The Hon. J.S.L. DAWKINS ( 14:39 ): I seek leave to make a brief explanation before asking the Minister for Police a question about the continuing access to SAPOL officers by community groups.
The Hon. J.S.L. DAWKINS: Honourable members will be aware of the mooted changes to policing in South Australia through SAPOL's organisational restructure. What has become apparent to a number of community groups that I am involved with throughout the state, such as Neighbourhood Watch, White Ribbon, Blue Light and Suicide Prevention Networks, just to name a few, is that the valuable access these groups have enjoyed to local SAPOL officers, and particularly those with a community policing focus, may be under threat.
In one recent example, a SAPOL officer communicated to members of a particular community group their unfortunate inability to serve on that body's committee. The officer indicated that due to the SAPOL organisational restructure, they were reluctant to put a hand up for a position, as they did not know how long their role would be continued. I will paraphrase what the officer then said, and it goes along the lines of, 'Given this, I do not believe I can give the position my all, as I will be forced into a new role that will not allow me the flexibility to attend any meetings.'
This is not an isolated example and this is concerning a number of members of local community groups and, of course, local SAPOL officers alike. Given this, my questions are:
1.Does the minister support SAPOL officers continuing to work closely with community groups such as Neighbourhood Watch, White Ribbon, Blue Light, Suicide Prevention Networks and many others?
2.Will the minister commit to enabling SAPOL officers who have served with local community groups on behalf of SAPOL, and who wish to continue to do so, with the support of those particular groups, the opportunity to continue to serve the local community in such a way?
The Hon. P. MALINAUSKAS (Minister for Police, Minister for Correctional Services, Minister for Emergency Services, Minister for Road Safety) ( 14:41 ): I thank the honourable member for his question. To get straight to the questions the Hon. Mr Dawkins has asked, I am not in the business—and this will not come as a surprise to you—of telling the police commissioner how to do his job in terms of allocating resources and so forth, but to the remarks in your question regarding the organisational reform what I can generally say is this. I think that everybody involved in policing, whether they be from the government or from SAPOL generally, more specifically the police commissioner, has acknowledged that community policing, which can take a number of different forms, does play an important role when it comes to community safety in South Australia.
You mentioned, in your list of examples, Neighbourhood Watch. Neighbourhood Watch is a very good example of an organisation that sits outside of SAPOL, that runs itself relatively independently, that performs an incredibly important function in elevating the issue of community safety and drawing the public's attention to the fact that when it comes to community safety we should all assume a degree of responsibility by ensuring we have mechanisms whereby we can engage with each other, report various acts of crime and the like. This helps SAPOL in getting on with the business of apprehending those people who do the wrong thing and indeed preventing crime in the first place, which is exactly why this government has committed to the Neighbourhood Watch reinvigoration project with a very substantial investment attached to it, of $1 million, and potentially more.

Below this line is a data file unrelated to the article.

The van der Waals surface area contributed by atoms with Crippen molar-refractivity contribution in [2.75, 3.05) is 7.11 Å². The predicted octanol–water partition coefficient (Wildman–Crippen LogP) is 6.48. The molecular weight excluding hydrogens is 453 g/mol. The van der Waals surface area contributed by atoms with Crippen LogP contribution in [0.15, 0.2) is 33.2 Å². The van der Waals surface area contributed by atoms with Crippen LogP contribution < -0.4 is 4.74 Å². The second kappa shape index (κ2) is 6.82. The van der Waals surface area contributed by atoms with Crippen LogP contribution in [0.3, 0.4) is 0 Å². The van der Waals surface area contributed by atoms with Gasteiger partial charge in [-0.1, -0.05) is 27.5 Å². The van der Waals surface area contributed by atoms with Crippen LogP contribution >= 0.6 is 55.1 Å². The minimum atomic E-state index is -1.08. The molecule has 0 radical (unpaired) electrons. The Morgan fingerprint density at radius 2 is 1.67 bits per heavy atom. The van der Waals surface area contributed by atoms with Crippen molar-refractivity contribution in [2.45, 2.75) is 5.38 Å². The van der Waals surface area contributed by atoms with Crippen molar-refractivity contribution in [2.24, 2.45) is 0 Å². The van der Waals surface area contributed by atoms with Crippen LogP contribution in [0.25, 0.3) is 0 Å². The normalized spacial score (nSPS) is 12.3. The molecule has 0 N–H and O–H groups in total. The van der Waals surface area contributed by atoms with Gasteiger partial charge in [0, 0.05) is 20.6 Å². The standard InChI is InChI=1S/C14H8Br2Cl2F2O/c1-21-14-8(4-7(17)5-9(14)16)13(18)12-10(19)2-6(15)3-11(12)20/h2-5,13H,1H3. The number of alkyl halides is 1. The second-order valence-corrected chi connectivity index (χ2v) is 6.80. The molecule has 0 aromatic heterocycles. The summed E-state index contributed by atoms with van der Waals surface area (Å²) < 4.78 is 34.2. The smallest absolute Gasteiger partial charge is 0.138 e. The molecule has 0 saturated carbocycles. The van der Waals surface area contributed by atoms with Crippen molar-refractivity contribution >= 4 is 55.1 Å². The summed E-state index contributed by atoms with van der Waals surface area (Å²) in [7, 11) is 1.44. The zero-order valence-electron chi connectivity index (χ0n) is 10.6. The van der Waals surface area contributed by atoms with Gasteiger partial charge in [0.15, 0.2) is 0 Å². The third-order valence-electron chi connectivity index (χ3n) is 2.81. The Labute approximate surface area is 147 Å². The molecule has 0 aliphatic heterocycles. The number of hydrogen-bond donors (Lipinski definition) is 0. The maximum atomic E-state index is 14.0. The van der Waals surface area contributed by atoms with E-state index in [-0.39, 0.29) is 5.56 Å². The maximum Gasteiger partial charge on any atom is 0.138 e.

We are committed to forms of community policing. Our commitment to Neighbourhood Watch I think is second to none, a very substantial investment to ensure that the reinvigoration project delivers outcomes which will preserve and indeed improve the role of Neighbourhood Watch going into the future, including as the organisational reform that the police commissioner is currently undertaking plays itself out. The elements of the organisational reform in particular include the district policing model, which is specifically designed to enhance what is currently called neighbourhood policing.
I understand that it is top of the police commissioner's mind to ensure that through this organisational reform process there are more front-line officers engaging directly with the community. In fact, that lies at the very heart of what the police commissioner is trying to do. That is an effort that I endorse. Of course, if you take resources from one place sometimes it may necessitate taking resources away from another. I think what is important is that the sole objective of this organisational reform effort is to improve SAPOL, make sure it is operating efficiently, not taking for granted the fact that this government has provided SAPOL with more resources than ever before in its history, not taking that for granted but instead making sure that what resources it does receive are allocated as efficiently as possible. That is something that all people in this chamber, including the Hon. Mr Dawkins, would want to see occur in order to make sure we have a safer South Australia.
The PRESIDENT: Supplementary, the Hon. Mr Dawkins.